Vehicles bearing military plates spotted after ban
New restrictions on using military licence plates on luxury cars came into effect in the mainland on Wednesday - prompting an immediate wave of furious microblog posts exposing vehicles still bearing them.
The Ministry of Defence announced last month a ban on military licence plates on vehicles priced higher than 450,000 yuan (HK$566,750). At least 11 brands or models were blacklisted along with vehicles with engines larger than 3.0 litres.
Under a new registration system, all military vehicles must be issued new car plates, and blacklisted sedans include those made by Mercedes-Benz, BMW, Lincoln, Cadillac, Bentley, Jaguar and Porsche, as well as the Volkswagen Phaeton, according to the ministry website.
One photo circulating on Sina Weibo showed a black Audi Q7 SUV in Guangzhou bearing military licence plates. The ban includes no specific limit on the price of SUVs or their engines, but the Q7, along with Land Rover and Porsche Cayenne are specifically listed on the list.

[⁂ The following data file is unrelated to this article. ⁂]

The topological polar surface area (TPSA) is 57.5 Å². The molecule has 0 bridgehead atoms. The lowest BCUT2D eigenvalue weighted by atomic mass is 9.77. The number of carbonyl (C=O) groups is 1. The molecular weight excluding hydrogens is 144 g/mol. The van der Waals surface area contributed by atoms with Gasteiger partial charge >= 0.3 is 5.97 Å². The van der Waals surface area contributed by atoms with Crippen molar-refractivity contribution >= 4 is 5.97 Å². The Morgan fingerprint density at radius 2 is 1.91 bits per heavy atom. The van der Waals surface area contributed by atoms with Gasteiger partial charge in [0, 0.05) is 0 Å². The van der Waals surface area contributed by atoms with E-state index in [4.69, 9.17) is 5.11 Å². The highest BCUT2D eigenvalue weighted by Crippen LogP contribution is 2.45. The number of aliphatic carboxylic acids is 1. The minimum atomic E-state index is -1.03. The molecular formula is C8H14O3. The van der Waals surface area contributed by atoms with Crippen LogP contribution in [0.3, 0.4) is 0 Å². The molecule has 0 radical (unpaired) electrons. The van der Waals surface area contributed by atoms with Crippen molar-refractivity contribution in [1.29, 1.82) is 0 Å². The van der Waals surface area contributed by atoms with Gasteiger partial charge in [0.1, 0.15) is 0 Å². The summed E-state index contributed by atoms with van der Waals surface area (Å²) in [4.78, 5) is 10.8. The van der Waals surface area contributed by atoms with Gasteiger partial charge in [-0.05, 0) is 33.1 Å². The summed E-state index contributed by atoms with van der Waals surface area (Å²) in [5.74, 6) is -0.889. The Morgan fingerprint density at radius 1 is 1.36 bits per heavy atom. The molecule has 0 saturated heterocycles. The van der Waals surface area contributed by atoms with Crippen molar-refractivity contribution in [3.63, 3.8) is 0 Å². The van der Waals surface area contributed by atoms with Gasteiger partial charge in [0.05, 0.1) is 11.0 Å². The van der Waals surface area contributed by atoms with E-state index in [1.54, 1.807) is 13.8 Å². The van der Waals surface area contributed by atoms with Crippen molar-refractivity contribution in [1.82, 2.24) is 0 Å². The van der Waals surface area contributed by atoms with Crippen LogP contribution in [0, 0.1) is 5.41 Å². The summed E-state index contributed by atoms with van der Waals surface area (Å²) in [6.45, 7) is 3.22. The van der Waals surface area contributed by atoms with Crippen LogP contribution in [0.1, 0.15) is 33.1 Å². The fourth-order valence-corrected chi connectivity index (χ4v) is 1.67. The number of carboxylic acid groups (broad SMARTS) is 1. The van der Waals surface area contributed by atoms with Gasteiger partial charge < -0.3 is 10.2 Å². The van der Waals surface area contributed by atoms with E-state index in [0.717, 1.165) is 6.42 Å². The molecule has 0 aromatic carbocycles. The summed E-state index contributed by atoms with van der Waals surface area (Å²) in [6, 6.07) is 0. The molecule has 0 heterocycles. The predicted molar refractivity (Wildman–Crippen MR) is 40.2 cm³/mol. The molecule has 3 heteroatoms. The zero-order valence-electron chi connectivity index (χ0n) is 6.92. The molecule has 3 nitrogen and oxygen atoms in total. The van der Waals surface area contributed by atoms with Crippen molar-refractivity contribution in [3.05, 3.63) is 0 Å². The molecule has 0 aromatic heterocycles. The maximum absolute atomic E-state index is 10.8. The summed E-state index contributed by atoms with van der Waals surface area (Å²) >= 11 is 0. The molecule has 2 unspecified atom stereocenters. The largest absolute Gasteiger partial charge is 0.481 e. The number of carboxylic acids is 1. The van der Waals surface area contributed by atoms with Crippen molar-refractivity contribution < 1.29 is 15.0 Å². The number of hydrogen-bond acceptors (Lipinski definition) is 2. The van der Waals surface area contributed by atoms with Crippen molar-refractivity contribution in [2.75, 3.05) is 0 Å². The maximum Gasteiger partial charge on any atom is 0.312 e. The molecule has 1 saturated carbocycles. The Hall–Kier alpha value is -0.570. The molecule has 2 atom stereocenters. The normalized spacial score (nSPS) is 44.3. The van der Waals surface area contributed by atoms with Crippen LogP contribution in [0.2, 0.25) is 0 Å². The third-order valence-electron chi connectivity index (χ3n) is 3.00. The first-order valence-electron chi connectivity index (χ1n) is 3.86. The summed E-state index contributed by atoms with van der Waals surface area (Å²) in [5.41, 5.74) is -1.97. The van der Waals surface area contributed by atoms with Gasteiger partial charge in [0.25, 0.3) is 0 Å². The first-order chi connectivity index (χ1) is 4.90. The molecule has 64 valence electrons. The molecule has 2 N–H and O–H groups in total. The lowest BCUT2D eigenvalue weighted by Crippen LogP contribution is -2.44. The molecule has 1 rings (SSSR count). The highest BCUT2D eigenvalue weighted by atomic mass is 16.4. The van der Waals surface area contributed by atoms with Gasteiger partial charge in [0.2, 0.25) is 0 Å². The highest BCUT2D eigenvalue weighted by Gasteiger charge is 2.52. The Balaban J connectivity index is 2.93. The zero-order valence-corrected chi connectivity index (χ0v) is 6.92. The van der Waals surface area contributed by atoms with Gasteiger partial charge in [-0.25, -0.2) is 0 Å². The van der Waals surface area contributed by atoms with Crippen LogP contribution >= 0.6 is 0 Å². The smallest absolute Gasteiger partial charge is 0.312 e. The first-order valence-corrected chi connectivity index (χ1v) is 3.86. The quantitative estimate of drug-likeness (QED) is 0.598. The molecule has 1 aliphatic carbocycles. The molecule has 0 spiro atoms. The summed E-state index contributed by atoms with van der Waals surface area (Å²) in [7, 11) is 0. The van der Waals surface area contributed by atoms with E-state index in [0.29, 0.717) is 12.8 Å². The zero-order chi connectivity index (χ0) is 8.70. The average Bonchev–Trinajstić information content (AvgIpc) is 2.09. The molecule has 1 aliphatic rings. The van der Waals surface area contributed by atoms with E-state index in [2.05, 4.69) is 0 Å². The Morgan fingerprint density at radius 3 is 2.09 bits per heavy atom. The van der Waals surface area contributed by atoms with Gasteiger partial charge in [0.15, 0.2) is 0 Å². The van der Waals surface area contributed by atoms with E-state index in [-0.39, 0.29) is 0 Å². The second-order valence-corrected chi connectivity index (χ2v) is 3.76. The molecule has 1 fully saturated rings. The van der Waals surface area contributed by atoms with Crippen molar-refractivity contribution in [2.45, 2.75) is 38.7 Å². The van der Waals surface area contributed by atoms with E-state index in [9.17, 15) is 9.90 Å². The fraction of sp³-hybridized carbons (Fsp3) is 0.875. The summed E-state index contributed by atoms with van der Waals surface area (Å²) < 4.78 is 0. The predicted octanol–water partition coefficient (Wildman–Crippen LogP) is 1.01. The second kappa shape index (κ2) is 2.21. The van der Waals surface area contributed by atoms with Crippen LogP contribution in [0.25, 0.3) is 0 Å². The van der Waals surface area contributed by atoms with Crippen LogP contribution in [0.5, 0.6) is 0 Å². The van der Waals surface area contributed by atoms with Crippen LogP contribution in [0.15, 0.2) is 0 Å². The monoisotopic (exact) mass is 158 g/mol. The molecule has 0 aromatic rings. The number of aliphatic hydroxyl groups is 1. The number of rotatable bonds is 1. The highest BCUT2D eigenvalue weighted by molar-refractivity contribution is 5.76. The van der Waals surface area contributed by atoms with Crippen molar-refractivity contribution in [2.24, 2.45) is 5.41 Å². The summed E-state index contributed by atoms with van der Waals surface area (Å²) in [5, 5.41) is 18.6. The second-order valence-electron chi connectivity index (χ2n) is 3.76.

“The driver was a 20-something-year-old guy wearing military uniform. They made such a dramatic announcement [of the ban], but in the end it is all just talk!” the blogger said.
Photos of at least two Volkswagen Touareg SUVs in Beijing caught flouting the new rule were circulating on the blogosphere on Wednesday. The starting price for a Touareg - including tax - ranges between 645,000 yuan for a basic model and 1.1 million yuan for one with more advanced specifications.
An official from the Beijing-based Military Traffic Department’s logistics branch told the Wen Wei Po newspaper on Thursday that Volkswagen's Touareg was not included in the list of banned vehicles.
Vehicles with military plates are allowed to run red lights, drive in emergency lanes and avoid road tolls, among some other privileges. The licence plates are typically red or black text on white background, compared to white text on blue background for civilians.
President Xi Jinping has urged the military to be more disciplined and to clean up its public image. In a recent editorial, the People’s Liberation Army Daily - the PLA's own mouthpiece - said the issuance of new license plates would symbolise a “new start” for the military's public image.